Sunday, June 3, 2012

AWARDS: There is a problem and we can solve it

During the decade 1992-2001, women earned nearly 20% of the PhDs awarded in astronomy, about double the percentage from the preceding twenty years. In 2006, 28% of astronomy assistant professors were women. These two groups represent the pools from which awards are selected for senior and early career astronomers. The percentages of women in these pools differ significantly from the percentages of women among the award winners: During the period 2001-2011, excluding women-only awards, women earned 4.7% of the senior society awards (Russell, Tinsley, Weber, Heineman, Lancelot) and 14.3% of the junior awards (Pierce and Warner) but 33% of the education awards (including Chambliss). It is particularly striking that the Beatrice M. Tinsley Prize was awarded to a woman in its inaugural year of 1986 (Jocelyn Bell Burnell) and not since.

Yes, there is a problem here and it is not solved by well-deserved recent honors to women astronomers such as Jane Luu's receipt of the Kavli Prize in Astrophysics for her co-discovery of the Kuiper Belt. Our long-standing problem was brought home to three representatives of the American Astronomical Society (Dara Norman, Chanda Prescod-Weinstein, and me) who recently attended a workshop organized by AWIS (the Association for Women in Science) entitled Professional Society Workshop for Advancing Ways of Awarding Recognition in Disciplinary Societies (AWARDS) Project.

The pattern of astronomy awards is universal: women are systematically underrepresented among scholarly award winners in professional societies in science, engineering and social science (at least psychology and economics, who sent representatives to this workshop). Yet women are typically overrepresented among winners of teaching and service awards. AAS members and readers of this blog should not be surprised -- the disparities were described in the AAS Newsletter almost one year ago. The AAS Council, recognizing the problem, agreed to participate in the AWARDS project.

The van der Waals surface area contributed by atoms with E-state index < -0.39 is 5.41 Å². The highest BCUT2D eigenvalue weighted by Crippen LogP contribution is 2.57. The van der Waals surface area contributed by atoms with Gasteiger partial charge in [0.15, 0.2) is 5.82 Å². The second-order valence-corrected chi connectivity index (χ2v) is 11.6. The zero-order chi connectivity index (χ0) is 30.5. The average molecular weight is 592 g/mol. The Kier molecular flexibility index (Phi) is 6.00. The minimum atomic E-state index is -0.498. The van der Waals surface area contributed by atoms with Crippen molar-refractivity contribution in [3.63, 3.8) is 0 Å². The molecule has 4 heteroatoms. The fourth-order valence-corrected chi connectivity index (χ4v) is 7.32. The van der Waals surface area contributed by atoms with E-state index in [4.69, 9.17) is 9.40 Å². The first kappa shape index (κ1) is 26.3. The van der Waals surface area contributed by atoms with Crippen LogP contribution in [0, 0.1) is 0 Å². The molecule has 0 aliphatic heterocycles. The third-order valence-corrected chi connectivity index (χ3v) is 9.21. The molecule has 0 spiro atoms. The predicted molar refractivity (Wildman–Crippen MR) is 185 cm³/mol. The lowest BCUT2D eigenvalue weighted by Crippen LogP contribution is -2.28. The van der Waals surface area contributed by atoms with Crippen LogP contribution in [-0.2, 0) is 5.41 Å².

Dara, Chanda and I learned that a group of 7 "pioneer" societies had made significant strides toward reducing this problem by instituting some best practices recommended by AWIS. We learned that implicit bias continues to plague selection processes and that all people are subject to it. We learned that AWIS has produced a wonderful set of short training videos (half are narrated by Meg Urry, so watch them and recommend them to others, including hiring committees!). We learned that the mathematicians and statisticans have developed guidelines for avoiding implicit bias which are required reading for their selection committees. We learned how certain kinds of language trigger implicit bias -- words like "leader, dynamic, innovator" are used more often in letters for men than women. We learned that women are nominated for awards at lower rates than men.

We are reporting our findings to the AAS Council and will be writing an article for the AAS Newsletter with more details. Meanwhile, I strongly encourage readers to nominate women and underrepresented minorities for AAS awards (and since I'm also active in the American Physical Society, I will shamelessly plug them, too). You needn't be a senior scientist to make a nomination. If you are concerned that your nomination or supporting letter carries less weight than that of a senior scientist, you can summarize the arguments for a nomination in a request for assistance from a senior scientist. And if you are a senior scientist, please make and support nominations of deserving candidates.

Now is the time to act: June 30 is the deadline for AAS nominations and July 1 is the deadline for the APS Bethe Prize and Einstein Prize.